The Luang Prabang hydropower project is a 1,400MW power project with an average annual energy output of 6,500GWh. Credit: Gerardo C. Lerner/
The Luang Prabang hydropower project is being developed on the Mekong River of Laos. Credit: Gerardo C. Lerner/
The project is expected to be commissioned by 2029. Credit: Gerardo C. Lerner/

The Luang Prabang hydropower project, located in the Luang Prabang province of Laos, is a 1,400MW power project being developed on the Mekong River. It is the second in the cascade of run-of-river projects on the Mekong mainstream, positioned within the Lower Mekong Basin.

The Luang Prabang project is jointly owned by CK Power (50%), CH. Karnchang (20%), Gulf Hydropower (20%), and PT (Sole) (10%).

The project achieved a milestone in December 2023, with the successful completion of the first crucial factory acceptance test for the draft tube of unit one, conducted at Techcent in Chengdu, China.

The plant is projected to generate an average annual energy output of 6,500GWh.

The construction of the power plant commenced in 2020 while commissioning is anticipated by 2029.

Location of the Luang Prabang project

The Luang Prabang hydropower project will be developed on the Mekong mainstream in the village of Houygno in Luang Prabang province. The site is located approximately 25km from the town of Luang Prabang and 2,036km from the Mekong Delta in Vietnam.

It is strategically located between the Pak Beng project upstream and the Xayaburi project downstream, both of which are part of the Mekong mainstream projects.

Luang Prabang hydropower plant details

The proposed reservoir for the project will encompass an area of 49km², extending to the Pak Beng hydropower plant.

A left bank closing structure will be constructed to seal the original main river channel. It will be designed as a roller-compacted concrete (RCC) gravity dam, standing 53m above the foundation level with a total length of 281.23m. The dam crest will be at an elevation of 317m above sea level (asl) with a width of 12m. The foundation level will be at 264m asl.

A navigation lock, designed to divide the maximum lifting height of 35.5m into two equal parts, will be situated on the right bank of the Mekong River. It is expected to be operational 95% of the time and will be closed only during significant floods. The navigation system will be a two-step structure accommodating two 500DWT vessels.

The spillway structure will consist of six surface spillway bays and three low-level outlet bays, arranged into two main blocks, with six radial surface gates each measuring 19m wide and 25m high.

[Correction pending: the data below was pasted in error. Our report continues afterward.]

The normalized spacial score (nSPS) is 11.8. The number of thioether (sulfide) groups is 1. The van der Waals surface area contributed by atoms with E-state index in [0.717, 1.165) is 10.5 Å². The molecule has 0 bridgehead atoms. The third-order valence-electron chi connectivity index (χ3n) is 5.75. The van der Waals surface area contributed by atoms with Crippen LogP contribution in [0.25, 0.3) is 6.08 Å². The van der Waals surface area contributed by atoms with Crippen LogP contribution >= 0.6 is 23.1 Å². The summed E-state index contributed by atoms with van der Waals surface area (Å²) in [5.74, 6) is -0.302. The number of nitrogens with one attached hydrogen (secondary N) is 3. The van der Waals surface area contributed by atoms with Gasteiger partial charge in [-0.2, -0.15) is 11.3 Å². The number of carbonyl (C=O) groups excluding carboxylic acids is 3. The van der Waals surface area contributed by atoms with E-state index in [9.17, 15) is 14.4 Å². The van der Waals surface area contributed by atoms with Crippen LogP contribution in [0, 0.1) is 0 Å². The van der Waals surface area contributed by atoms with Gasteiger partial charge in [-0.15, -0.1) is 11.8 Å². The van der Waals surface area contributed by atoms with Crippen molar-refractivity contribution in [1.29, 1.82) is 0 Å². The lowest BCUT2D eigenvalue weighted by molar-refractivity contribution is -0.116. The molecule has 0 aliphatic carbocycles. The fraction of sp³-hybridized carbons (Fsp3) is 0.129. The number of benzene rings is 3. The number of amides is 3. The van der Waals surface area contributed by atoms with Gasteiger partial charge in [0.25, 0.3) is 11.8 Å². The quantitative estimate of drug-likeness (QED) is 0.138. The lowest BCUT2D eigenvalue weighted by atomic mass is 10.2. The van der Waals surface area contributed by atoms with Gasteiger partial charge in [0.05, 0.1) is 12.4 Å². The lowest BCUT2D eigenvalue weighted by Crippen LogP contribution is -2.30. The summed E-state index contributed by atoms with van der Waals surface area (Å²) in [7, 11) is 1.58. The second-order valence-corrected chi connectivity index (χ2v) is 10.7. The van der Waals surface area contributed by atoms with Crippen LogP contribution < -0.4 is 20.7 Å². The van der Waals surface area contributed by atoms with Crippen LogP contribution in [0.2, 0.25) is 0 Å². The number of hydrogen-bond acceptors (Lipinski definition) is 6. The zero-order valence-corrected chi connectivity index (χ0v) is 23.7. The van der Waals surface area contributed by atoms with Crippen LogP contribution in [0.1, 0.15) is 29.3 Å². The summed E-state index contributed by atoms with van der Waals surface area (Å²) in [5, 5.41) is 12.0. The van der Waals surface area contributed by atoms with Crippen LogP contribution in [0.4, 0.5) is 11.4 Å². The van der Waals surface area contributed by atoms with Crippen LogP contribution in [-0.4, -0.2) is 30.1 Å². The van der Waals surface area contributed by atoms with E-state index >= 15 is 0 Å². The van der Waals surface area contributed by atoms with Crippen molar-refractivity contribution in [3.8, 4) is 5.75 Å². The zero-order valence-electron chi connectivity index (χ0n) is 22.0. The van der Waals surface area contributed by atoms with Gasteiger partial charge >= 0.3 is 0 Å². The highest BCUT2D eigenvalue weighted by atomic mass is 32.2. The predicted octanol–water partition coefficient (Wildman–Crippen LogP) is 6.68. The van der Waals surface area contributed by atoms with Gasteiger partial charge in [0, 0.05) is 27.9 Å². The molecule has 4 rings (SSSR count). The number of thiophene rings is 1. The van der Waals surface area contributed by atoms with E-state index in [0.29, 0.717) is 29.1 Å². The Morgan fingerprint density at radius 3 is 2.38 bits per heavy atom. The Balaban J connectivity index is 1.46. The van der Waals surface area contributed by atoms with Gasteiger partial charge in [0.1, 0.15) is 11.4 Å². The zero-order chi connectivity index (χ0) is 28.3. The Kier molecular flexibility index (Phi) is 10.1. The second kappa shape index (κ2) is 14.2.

Powerhouse details at Luang Prabang hydropower project

The powerhouse will measure 275m long, 97m wide, and 80m high. It will house seven vertical Kaplan turbines, three auxiliary units, and an erection bay at each end.

The vertical Kaplan turbines will have a capacity of 200MW each and a discharge of 765m³/s per unit. The turbines will also feature the world’s largest discharge capacity, surpassing 950m³/s.

A three-phase synchronous-type generator with an output rating of 220MVA will be included in the powerhouse.

The plant will be equipped with seven three-phase transformer units and one spare unit, each rated at 240MVA, operating at a voltage reduction of 16/550kV. Additionally, the plant will include 550kV SF6 gas-insulated metal-enclosed switchgear.

Power transmission details

A 500kV double-circuit line, with a length of approximately 400km, will be constructed to the Vietnamese border, with a further 200km extending to the nearest appropriate substation to transmit the generated power.

Alternatively, electricity may also be transmitted to Thailand through a power line up to 300km in length.

Contractors involved in the Luang Prabang hydropower project

Ch. Karnchang Lao, the engineering, procurement, and construction (EPC) contractor for the project, is progressing with the construction of the main cofferdams and the left pier wall of the project. The company subcontracted BauCon, a construction consulting company, as the contractor’s civil design engineer for the project.

ANDRITZ, a supplier of plants, equipment, automation solutions and services for hydropower stations, is tasked with supplying turbine-generator units, auxiliary equipment, and automation and control systems for the project. The company is also responsible for providing the electro-mechanical equipment for the plant.

AFRY, an international engineering, design and consulting firm, conducted geotechnical field investigations to determine input parameters for the seismic hazard study.

Gerd Kunc Consulting, an engineering consulting company, oversaw the design review and approval of all hydromechanical equipment and factory acceptance tests for intake equipment such as servomotors and hydraulic power units (HPUs), as well as the preparation of tender documents and specifications for hydro-mechanical equipment.

IRT Right Tunnelling, a civil engineering service provider, has been responsible for the civil works of the permanent structures involving the navigation lock, powerhouse, and spillway.